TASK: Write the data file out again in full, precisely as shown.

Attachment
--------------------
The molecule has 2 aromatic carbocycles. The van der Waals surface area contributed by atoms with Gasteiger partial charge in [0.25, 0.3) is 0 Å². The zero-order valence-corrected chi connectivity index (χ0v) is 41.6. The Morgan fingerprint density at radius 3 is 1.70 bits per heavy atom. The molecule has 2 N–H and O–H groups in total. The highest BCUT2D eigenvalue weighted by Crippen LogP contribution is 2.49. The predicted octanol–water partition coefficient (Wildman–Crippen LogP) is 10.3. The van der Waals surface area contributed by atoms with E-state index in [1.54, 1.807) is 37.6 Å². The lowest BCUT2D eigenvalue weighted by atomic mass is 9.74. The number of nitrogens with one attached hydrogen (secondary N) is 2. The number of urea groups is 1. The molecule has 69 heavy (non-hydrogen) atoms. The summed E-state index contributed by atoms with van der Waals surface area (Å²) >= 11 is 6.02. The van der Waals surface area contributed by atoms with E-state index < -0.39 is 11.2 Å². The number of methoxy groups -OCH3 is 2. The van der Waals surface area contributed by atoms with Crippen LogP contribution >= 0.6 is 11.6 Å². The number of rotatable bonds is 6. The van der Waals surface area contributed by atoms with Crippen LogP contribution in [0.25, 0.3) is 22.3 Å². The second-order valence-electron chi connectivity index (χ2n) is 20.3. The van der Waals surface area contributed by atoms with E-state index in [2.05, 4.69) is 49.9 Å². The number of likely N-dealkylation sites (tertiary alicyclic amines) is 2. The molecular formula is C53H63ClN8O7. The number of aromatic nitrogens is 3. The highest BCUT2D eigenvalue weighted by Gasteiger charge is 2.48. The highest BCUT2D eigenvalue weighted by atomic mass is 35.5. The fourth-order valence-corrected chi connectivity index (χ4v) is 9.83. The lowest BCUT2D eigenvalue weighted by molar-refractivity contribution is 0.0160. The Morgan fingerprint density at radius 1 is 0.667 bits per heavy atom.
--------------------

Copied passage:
The molecule has 2 aromatic carbocycles. The van der Waals surface area contributed by atoms with Gasteiger partial charge in [0.25, 0.3) is 0 Å². The zero-order valence-corrected chi connectivity index (χ0v) is 41.6. The Morgan fingerprint density at radius 3 is 1.70 bits per heavy atom. The molecule has 2 N–H and O–H groups in total. The highest BCUT2D eigenvalue weighted by Crippen LogP contribution is 2.49. The predicted octanol–water partition coefficient (Wildman–Crippen LogP) is 10.3. The van der Waals surface area contributed by atoms with E-state index in [1.54, 1.807) is 37.6 Å². The lowest BCUT2D eigenvalue weighted by atomic mass is 9.74. The number of nitrogens with one attached hydrogen (secondary N) is 2. The number of urea groups is 1. The molecule has 69 heavy (non-hydrogen) atoms. The summed E-state index contributed by atoms with van der Waals surface area (Å²) >= 11 is 6.02. The van der Waals surface area contributed by atoms with E-state index < -0.39 is 11.2 Å². The number of methoxy groups -OCH3 is 2. The van der Waals surface area contributed by atoms with Crippen LogP contribution >= 0.6 is 11.6 Å². The number of rotatable bonds is 6. The van der Waals surface area contributed by atoms with Crippen LogP contribution in [0.25, 0.3) is 22.3 Å². The second-order valence-electron chi connectivity index (χ2n) is 20.3. The van der Waals surface area contributed by atoms with E-state index in [2.05, 4.69) is 49.9 Å². The number of likely N-dealkylation sites (tertiary alicyclic amines) is 2. The molecular formula is C53H63ClN8O7. The number of aromatic nitrogens is 3. The highest BCUT2D eigenvalue weighted by Gasteiger charge is 2.48. The highest BCUT2D eigenvalue weighted by atomic mass is 35.5. The fourth-order valence-corrected chi connectivity index (χ4v) is 9.83. The lowest BCUT2D eigenvalue weighted by molar-refractivity contribution is 0.0160. The Morgan fingerprint density at radius 1 is 0.667 bits per heavy atom.